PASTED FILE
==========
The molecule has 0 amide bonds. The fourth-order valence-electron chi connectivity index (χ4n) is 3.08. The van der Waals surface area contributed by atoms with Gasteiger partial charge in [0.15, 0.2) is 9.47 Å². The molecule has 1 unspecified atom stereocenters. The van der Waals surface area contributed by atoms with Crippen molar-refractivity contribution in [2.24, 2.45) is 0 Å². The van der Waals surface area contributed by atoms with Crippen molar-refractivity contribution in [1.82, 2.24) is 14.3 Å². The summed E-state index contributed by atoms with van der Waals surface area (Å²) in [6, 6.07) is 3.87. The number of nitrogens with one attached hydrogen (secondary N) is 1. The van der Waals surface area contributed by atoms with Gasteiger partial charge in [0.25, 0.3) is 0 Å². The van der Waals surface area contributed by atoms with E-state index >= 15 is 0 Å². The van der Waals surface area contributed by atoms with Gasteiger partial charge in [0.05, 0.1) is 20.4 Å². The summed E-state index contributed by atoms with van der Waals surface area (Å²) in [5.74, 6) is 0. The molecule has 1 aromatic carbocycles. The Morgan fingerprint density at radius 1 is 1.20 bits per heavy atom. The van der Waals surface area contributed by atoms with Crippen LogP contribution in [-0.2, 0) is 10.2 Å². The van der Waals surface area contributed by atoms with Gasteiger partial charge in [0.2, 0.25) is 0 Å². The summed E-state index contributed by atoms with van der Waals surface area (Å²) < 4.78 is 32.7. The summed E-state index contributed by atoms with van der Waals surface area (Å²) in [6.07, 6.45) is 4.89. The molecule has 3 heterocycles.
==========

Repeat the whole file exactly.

The molecule has 0 amide bonds. The fourth-order valence-electron chi connectivity index (χ4n) is 3.08. The van der Waals surface area contributed by atoms with Gasteiger partial charge in [0.15, 0.2) is 9.47 Å². The molecule has 1 unspecified atom stereocenters. The van der Waals surface area contributed by atoms with Crippen molar-refractivity contribution in [2.24, 2.45) is 0 Å². The van der Waals surface area contributed by atoms with Crippen molar-refractivity contribution in [1.82, 2.24) is 14.3 Å². The summed E-state index contributed by atoms with van der Waals surface area (Å²) in [6, 6.07) is 3.87. The number of nitrogens with one attached hydrogen (secondary N) is 1. The van der Waals surface area contributed by atoms with Gasteiger partial charge in [0.25, 0.3) is 0 Å². The van der Waals surface area contributed by atoms with E-state index >= 15 is 0 Å². The van der Waals surface area contributed by atoms with Gasteiger partial charge in [0.05, 0.1) is 20.4 Å². The summed E-state index contributed by atoms with van der Waals surface area (Å²) in [5.74, 6) is 0. The molecule has 1 aromatic carbocycles. The Morgan fingerprint density at radius 1 is 1.20 bits per heavy atom. The van der Waals surface area contributed by atoms with Crippen LogP contribution in [-0.2, 0) is 10.2 Å². The van der Waals surface area contributed by atoms with Gasteiger partial charge in [0.2, 0.25) is 0 Å². The summed E-state index contributed by atoms with van der Waals surface area (Å²) < 4.78 is 32.7. The summed E-state index contributed by atoms with van der Waals surface area (Å²) in [6.07, 6.45) is 4.89. The molecule has 3 heterocycles.